When I first saw the story pop-up on The Drudge Report last Friday, I didn’t take the time to click on the link. After all, why should anyone be surprised by the following headline: “HS umpire under fire for pushing English-only during baseball game.” In our politically charged environment, with the debate over a comprehensive immigration bill — including a path-to-citizenship (aka, amnesty) and border security — set to take place in the nation’s capitol in the coming weeks, these “English-only” incidents are bound to increase.
Much to my surprise, however, this alleged “No Spanish allowed” story hit much closer to home. Walking into my church office on Saturday, I glanced at the Friday edition of the Alamogordo Daily News, only to discover that The Drudge Report story about the High School umpire was not in Arizona, California or in my native Florida, but took place right here in Alamogordo, the town in southern New Mexico that my family and I have called home for the last six years. Not to be outdone by the Las Cruces Sun, our daily newspaper blared the headline, “Alamogordo umpire: Speak Spanish and you’re out.” A little obvious, but nonetheless effective. The only thing missing is an exclamation point!
In a baseball game between the Alamogordo High School Tigers and the visiting Gadsden High School team, played last Tuesday, April 9 in Alamogordo, something truly horrific and unexpected happened — players for the Gadsden team started speaking in tongues. Well, not the ecstatic utterance-kind, but the well-known kind (particularly in New Mexico) — Spanish. It seems that first-base umpire, Cory Jones, allegedly took exception to the Gadsden players speaking in a language that he could not understand. So, instead of doing what any reasonable person in that situation would have done — ignore it — Mr. Jones decided to take the law into his own hands. Where is Judge Wapner when you need him?
With no rule prohibiting players from speaking Spanish, German, or pig Latin, first-base umpire Jones allegedly told the Gadsden players to cut out the espanoles or he would eject them from the game:
Alamogordo baseball coach Randy McCloud said the issue began when Jones thought Gadsden’s players were swearing at Alamogordo’s players in Spanish.
“What we heard was that Cory thought (Gadsden) was cussing at one of our players in Spanish, or at least degrading them, calling him an idiot or something,” McCloud said. “So he asked them not to (talk in Spanish), and then the Gadsden coach said that (Jones) couldn’t ask them to not speak Spanish. Then it escalated from there, but that’s about all we got involved with it.” (here)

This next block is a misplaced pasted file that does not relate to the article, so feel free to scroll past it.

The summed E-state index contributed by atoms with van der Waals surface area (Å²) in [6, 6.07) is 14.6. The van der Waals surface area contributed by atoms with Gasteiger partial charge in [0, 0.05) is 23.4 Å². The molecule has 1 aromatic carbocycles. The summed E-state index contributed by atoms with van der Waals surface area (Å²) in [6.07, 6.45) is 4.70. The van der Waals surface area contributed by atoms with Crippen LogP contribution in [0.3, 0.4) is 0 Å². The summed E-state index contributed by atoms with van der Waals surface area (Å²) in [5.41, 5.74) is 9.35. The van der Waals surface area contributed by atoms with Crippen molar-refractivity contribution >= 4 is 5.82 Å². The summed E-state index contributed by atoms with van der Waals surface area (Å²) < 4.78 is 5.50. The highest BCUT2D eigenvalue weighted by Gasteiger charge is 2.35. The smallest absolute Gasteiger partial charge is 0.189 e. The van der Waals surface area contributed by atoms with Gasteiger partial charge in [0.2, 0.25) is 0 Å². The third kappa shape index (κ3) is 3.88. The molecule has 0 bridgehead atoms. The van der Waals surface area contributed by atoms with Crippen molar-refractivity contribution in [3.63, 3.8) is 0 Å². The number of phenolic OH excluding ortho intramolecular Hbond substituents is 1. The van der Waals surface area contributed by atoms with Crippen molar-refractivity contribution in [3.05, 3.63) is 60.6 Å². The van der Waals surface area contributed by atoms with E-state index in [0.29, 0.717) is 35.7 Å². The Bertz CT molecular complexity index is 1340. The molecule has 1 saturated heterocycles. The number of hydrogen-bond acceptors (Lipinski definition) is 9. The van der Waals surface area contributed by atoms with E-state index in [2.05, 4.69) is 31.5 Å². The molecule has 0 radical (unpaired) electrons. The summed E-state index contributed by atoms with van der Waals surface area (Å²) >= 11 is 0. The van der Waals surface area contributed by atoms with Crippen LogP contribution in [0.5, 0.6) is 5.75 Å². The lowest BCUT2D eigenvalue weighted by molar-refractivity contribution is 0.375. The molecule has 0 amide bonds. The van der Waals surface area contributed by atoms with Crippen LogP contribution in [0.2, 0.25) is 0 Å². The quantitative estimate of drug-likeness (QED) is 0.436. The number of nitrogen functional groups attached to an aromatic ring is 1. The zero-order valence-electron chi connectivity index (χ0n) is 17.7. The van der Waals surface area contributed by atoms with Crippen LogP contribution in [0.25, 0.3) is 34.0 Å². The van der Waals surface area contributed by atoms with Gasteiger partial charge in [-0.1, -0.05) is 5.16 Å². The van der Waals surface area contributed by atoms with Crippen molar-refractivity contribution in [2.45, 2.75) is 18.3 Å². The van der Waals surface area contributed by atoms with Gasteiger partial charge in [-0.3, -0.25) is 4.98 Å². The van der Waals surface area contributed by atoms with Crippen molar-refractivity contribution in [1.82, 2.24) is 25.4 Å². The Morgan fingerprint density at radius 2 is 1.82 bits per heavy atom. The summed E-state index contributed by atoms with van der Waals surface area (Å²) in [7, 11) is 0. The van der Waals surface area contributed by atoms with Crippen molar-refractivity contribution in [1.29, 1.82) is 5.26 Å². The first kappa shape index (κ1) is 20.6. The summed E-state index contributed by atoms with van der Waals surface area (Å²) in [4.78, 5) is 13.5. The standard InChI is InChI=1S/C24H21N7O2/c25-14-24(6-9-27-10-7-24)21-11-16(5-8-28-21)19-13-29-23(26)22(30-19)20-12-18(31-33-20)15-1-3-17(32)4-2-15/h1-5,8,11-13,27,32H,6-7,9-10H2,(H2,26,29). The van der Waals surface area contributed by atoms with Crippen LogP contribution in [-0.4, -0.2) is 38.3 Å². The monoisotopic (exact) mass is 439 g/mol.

There is no indication in any of the news reports that Mr. Jones speaks Spanish. That begs the question as to how Mr. Jones could have thought that “Gadsden’s players were swearing at Alamogordo’s players in Spanish.” I suppose that only profanity-laced Spanish is the only type spoken during high school baseball games. At least that’s what must have been running through Jones’ mind. On second thought, I’m not sure what was running through his mind.
For anyone that has spent anytime in Alamogordo or other parts of New Mexico (I would presume that includes Cory Jones), there is (or should be) an understanding that Spanish-speaking folks are part of our culture and fabric of life. You see, I have learned in my six years living in the Land of Enchantment that Spanish is not a second language for many residents, but, in fact, is their first language. I just wish that the four years of Spanish that I took in high school allowed me to say that Spanish was my second language. Unfortunately, it is not.
I love living in New Mexico. The mix of cultures — Mexican, Spanish, Native American, African-American, and Anglo — makes for a diverse and always-interesting life experience. As an Anglo minority in a predominantly non-Anglo environment, I had two choices when I moved to New Mexico. I could learn to embrace the culture — including learning how to cook my own tacos and make my own homemade salsa — or I could bristle at the number of Spanish-speaking folks. While my Spanish is still pitiful, I can now make a pretty mean tasting taco, although I buy fresh tortillas at the store instead of trying to make my own. Bee there, done that. Let’s just say it wasn’t pretty or tasty.
I have come to appreciate the wonderful Spanish/Mexican heritage that is New Mexico. And, I’ve even learned a few Spanish words along the way. Not to mention the importance of Cinco de Mayo. And, for a Baptist pastor — transplanted from the south to the southwest — the 5th of May is about experiencing the ultimate in Mexican culture — food to die for! Whether it’s Spanish or English, ain’t no umpire gonna mess that up!